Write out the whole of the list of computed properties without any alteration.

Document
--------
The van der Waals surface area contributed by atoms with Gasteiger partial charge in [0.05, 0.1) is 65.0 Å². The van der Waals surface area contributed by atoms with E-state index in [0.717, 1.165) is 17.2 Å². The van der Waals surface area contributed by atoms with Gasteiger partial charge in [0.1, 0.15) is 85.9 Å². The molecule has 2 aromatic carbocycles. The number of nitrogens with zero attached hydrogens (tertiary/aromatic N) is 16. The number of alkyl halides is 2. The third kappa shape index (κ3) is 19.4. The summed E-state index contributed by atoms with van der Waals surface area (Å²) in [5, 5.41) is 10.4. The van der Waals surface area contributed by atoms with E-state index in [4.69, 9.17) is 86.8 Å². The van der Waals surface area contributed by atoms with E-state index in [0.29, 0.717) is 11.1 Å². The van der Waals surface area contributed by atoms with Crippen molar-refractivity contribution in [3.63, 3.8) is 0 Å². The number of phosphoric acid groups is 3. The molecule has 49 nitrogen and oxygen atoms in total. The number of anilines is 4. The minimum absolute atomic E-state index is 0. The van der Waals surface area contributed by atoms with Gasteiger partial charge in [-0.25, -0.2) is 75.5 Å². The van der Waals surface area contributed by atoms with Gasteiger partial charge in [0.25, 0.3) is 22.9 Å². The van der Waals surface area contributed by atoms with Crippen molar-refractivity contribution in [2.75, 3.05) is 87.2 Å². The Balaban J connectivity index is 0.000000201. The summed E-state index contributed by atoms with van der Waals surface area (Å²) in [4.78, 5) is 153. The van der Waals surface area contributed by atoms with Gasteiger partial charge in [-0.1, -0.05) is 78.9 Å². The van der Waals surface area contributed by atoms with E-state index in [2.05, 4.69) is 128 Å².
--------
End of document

The van der Waals surface area contributed by atoms with Gasteiger partial charge in [0.05, 0.1) is 65.0 Å². The van der Waals surface area contributed by atoms with E-state index in [0.717, 1.165) is 17.2 Å². The van der Waals surface area contributed by atoms with Gasteiger partial charge in [0.1, 0.15) is 85.9 Å². The molecule has 2 aromatic carbocycles. The number of nitrogens with zero attached hydrogens (tertiary/aromatic N) is 16. The number of alkyl halides is 2. The third kappa shape index (κ3) is 19.4. The summed E-state index contributed by atoms with van der Waals surface area (Å²) in [5, 5.41) is 10.4. The van der Waals surface area contributed by atoms with E-state index in [4.69, 9.17) is 86.8 Å². The van der Waals surface area contributed by atoms with E-state index in [0.29, 0.717) is 11.1 Å². The van der Waals surface area contributed by atoms with Crippen molar-refractivity contribution in [3.63, 3.8) is 0 Å². The number of phosphoric acid groups is 3. The molecule has 49 nitrogen and oxygen atoms in total. The number of anilines is 4. The minimum absolute atomic E-state index is 0. The van der Waals surface area contributed by atoms with Gasteiger partial charge in [-0.25, -0.2) is 75.5 Å². The van der Waals surface area contributed by atoms with Gasteiger partial charge in [0.25, 0.3) is 22.9 Å². The van der Waals surface area contributed by atoms with Crippen molar-refractivity contribution in [2.75, 3.05) is 87.2 Å². The Balaban J connectivity index is 0.000000201. The summed E-state index contributed by atoms with van der Waals surface area (Å²) in [4.78, 5) is 153. The van der Waals surface area contributed by atoms with Gasteiger partial charge in [-0.1, -0.05) is 78.9 Å². The van der Waals surface area contributed by atoms with E-state index in [2.05, 4.69) is 128 Å².